The result is a tale that is as strange as it is horrible and sorrowful.

 

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Mr. Diew.

 

Mr. Diew, who only has eyesight on his left eye, began the tale. He said that many years ago, when he was a teenager, he heard the grown up people in the family talk about two deaths that had happened here. The first was a married woman who for some reason was run over by a ten wheeler truck. The second death was the result of an explosion that also damaged the mill. For a long time afterwards, the local people shunned the place. They said screams were heard in the middle of the night and two ghosts roamed the grounds. For this reason, the owners had to hire people from far away to work there as the locals, with few exceptions, would not even come near.

 

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Mr. Bowat.

 

I next talked with Mr. Bowat who, in his youth, knew a man who worked here, I will render his tale in his own words, as far as literal translation is possible.

 

 

 

When I was a boy, maybe ten or eleven years old, my father had a good friend who worked, first in the sugar mill and then in the rice mill, after it was changed into that. He used to visit us now and then and I still remember how excited I was by his brand new, dark-green bicycle. His name was Mr. Kann. When he visited my parents he always had some sweets for us kids, which also made him popular with us. Then he used to drink rice whisky with my father, I believe they had worked together at one time and therefore were friends. Anyhow, this man told my father what happened and he passed the story on to me. This is what my father told me:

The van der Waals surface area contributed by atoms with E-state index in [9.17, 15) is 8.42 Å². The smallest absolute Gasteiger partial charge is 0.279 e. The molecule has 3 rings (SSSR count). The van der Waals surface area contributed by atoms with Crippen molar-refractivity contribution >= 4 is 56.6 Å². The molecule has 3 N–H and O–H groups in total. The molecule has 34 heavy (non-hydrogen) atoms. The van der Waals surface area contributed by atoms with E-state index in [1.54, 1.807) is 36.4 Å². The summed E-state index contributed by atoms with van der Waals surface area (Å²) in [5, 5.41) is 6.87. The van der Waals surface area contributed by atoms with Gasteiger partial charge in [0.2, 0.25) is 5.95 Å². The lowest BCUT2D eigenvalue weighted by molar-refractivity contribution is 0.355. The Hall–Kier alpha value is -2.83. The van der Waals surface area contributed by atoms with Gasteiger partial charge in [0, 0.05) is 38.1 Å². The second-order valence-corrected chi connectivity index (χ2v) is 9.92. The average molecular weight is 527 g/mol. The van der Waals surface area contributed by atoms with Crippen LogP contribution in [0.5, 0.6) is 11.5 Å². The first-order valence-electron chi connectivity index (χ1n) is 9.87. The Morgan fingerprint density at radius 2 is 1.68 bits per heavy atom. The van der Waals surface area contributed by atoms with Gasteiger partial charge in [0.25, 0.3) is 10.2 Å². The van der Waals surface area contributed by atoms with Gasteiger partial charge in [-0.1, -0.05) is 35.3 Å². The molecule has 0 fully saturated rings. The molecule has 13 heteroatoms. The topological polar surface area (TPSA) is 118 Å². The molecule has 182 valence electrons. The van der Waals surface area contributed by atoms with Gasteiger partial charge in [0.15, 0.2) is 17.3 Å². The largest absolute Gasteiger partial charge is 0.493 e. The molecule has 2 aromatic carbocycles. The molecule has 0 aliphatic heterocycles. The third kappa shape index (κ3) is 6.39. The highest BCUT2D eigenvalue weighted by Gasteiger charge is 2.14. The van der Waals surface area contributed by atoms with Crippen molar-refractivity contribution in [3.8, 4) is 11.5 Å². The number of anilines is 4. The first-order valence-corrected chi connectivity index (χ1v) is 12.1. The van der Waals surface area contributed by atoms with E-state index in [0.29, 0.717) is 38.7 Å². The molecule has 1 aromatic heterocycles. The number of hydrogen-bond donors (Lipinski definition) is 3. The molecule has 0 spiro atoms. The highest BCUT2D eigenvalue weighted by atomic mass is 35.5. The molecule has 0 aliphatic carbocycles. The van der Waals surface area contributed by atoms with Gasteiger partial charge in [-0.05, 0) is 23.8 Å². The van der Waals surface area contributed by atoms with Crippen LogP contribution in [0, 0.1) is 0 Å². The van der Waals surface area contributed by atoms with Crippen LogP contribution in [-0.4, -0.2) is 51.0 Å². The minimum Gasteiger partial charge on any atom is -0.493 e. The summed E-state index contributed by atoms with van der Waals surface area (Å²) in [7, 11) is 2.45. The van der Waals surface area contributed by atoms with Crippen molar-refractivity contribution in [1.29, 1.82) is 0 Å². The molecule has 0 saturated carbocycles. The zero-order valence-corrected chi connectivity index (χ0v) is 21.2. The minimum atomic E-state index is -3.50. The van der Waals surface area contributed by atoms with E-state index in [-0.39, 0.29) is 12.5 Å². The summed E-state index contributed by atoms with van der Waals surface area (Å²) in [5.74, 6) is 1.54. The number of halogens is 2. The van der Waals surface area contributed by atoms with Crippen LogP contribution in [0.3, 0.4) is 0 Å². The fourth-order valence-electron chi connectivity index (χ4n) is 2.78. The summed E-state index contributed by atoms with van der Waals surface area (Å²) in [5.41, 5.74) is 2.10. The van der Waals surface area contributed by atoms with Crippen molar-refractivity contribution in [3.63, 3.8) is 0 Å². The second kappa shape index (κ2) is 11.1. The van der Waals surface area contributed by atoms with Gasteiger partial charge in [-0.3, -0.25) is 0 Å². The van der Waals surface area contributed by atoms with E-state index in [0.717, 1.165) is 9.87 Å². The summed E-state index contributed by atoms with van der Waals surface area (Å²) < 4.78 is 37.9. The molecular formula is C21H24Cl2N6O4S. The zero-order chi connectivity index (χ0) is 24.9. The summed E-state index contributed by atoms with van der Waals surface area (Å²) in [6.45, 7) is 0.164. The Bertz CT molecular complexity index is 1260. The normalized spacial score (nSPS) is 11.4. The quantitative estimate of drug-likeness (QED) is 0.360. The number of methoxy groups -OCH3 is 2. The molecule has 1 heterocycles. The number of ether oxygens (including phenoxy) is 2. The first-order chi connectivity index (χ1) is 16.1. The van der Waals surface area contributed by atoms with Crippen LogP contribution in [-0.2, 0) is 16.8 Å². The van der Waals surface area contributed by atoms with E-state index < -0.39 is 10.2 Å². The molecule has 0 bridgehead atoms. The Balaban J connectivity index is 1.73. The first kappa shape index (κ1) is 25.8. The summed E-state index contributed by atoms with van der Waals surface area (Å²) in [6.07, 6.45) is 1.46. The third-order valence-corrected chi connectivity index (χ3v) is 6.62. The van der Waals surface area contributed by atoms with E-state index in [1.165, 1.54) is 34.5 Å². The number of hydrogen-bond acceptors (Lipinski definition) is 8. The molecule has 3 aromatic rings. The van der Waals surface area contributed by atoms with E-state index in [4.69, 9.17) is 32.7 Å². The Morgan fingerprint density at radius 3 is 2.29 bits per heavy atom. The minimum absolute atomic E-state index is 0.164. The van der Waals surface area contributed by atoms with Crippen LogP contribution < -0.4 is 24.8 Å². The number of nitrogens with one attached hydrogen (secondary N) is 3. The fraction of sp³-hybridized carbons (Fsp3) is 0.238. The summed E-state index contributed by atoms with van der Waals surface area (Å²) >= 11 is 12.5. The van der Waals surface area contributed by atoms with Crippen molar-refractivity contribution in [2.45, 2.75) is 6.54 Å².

There was a foreman at the rice mill who was something of a brawler. He was frequently drunk, also while on the job. The mill was operated on a shift-work basis and each shift was twelve hours. The foreman was married. One evening his wife came to see him to ask for some money. The foreman happened to be very drunk that night and in a foul temper. He shouted at his wife and told her to go to hell, as he would have nothing to do with her any more. The woman ran away crying from her husband in great agitation, as he had presumably also hit her – at least people thought so. She ran away straight from the mill and did not notice a truck that was driving close by and it ran over her. The men said there was little left of the woman’s body on the ground as she was hit first by the front wheel and then totally crushed under the rear wheels. It was dark and raining and the driver had not noticed her.